PEOPLE will always remember the day that the lives of five fishermen were lost, and that one man – Abdul Mohamad – was saved.
They will remember, too, that the people of Union Hall demonstrated an unparalleled capacity for kindness and fortitude during the 26-day search that followed the sinking of the Tit Bonhomme.
The loss of the skipper, Michael Hayes, and four of his crew, (Kevin Kershaw, Saied Aly Eldin, Wael Mohamad and Shaban Attia), when the boat sank after striking rocks around Adam Island in Glandore Harbour – shortly before 6am on Sunday, January 15th 2012 – was the greatest tragedy to hit Union Hall for more than 100 years.
The impact of such a large loss of life, so close to the shore, will never be forgotten, but on Sunday, January 15th 2017 – five years after the tragedy – people will have the opportunity to quietly gather to remember the departed; to honour the spirit that held the community as ‘one family’ during the search; and to give thanks for Union Hall’s burgeoning lifeboat service.
Michael Hayes and his crew will be remembered at 10am mass at St Bridget’s Church in Union Hall, while the local RNLI volunteers will take to the sea at noon to lay a floral tribute.
The departed continue to be remembered at the specially constructed memorial garden in Union Hall, which was opened on Sunday, July 22nd 2012.
They were remembered, too, when the people of Union Hall were presented with a 2012 People of the Year award, in honour of the community’s openhearted and immediate response to the events that unfolded on the morning of January 15th.
Many words have been printed, and many words have been spoken about the tragedy, but it was a tribute paid by the President Michael D Higgins at a special commemoration ceremony on the pier in Union Hall on Sunday, April 22nd 2012 that went to the heart of the matter.
Firstly, he acknowledged that everyone in the community was directly involved and that they each worked to their strengths.
Then, he identified the fact that people all over the country – those who were following the daily reports about the search – were, in their own way, reaching out too.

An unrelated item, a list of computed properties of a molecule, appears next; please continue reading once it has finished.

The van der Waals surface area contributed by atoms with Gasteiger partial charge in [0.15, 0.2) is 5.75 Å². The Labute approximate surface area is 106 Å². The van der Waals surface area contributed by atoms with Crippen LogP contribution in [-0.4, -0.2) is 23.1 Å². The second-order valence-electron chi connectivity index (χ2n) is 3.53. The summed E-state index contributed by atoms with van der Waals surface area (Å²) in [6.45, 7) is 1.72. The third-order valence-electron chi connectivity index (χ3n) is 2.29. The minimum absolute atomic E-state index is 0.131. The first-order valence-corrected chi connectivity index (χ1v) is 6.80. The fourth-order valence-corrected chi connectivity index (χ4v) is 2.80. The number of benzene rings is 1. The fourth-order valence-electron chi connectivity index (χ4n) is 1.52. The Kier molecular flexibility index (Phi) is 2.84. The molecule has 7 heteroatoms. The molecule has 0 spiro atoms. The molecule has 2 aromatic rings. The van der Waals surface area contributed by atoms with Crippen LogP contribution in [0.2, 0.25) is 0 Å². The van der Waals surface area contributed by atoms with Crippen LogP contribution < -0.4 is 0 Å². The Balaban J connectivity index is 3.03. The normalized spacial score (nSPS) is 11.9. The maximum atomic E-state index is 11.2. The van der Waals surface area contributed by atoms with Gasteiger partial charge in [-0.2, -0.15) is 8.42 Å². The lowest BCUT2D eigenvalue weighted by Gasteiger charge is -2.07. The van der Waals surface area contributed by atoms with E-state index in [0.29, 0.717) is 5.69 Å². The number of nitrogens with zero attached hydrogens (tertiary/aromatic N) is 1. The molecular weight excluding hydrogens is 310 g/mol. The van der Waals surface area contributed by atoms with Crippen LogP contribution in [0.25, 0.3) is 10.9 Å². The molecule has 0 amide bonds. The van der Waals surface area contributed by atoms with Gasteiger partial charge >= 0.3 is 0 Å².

‘What was impressive to those of us who were looking at it from a distance was what was happening at the edge of the pier,’ said the President.
‘It involved every element of the community: there were people who went out to sea, people who went out diving, there was the State services, the voluntary services, people who prepared food, people who served it, and people who had experienced a loss at sea offering comfort and support.
‘It was all very impressive and it sprung into action very quickly, which, I think, showed you that there were great roots of co-operation and community solidarity here already. But there were new elements too: there was the great sensitive way people respected the Egyptian people.
‘It was sensitive as well to keep going until the end: it was a great achievement to have brought everybody home because that enables the beginning of the process of grieving and closure.
‘We saw people giving everything they had ... they showed us something that people could do together. It showed the power of the collective.’
Taxi driver Jean Hegarty from Skibbereen, who drove the Egyptian crew to Union Hall on the Thursday before the tragedy, was so moved by the events that she
set up a bank account in AIB in Skibbereen to try and raise funds for the families of the men.
Jean told The Southern Star this week that she has been in contact with the sole survivor, Abdul Mohamad, recently, and he confirmed that he would leave Egypt and return to West Cork for a visit in January.
At the time of the tragedy, a local priest explained that a fishing community is not something that is of ‘today.’ It is not, per se, ‘now.’ Fr Michael Curran said: ‘A fishing community is generations in the making.’
Coastal communities understand that the sea is a powerful friend and sometimes an enemy.
It is an uneasy relationship that has been understood for generations.
In the sea off Union Hall, five people went missing, but five people were recovered, and that is the best kind of closure a coastal community could hope for, because no one was left standing – left waiting – on the pier.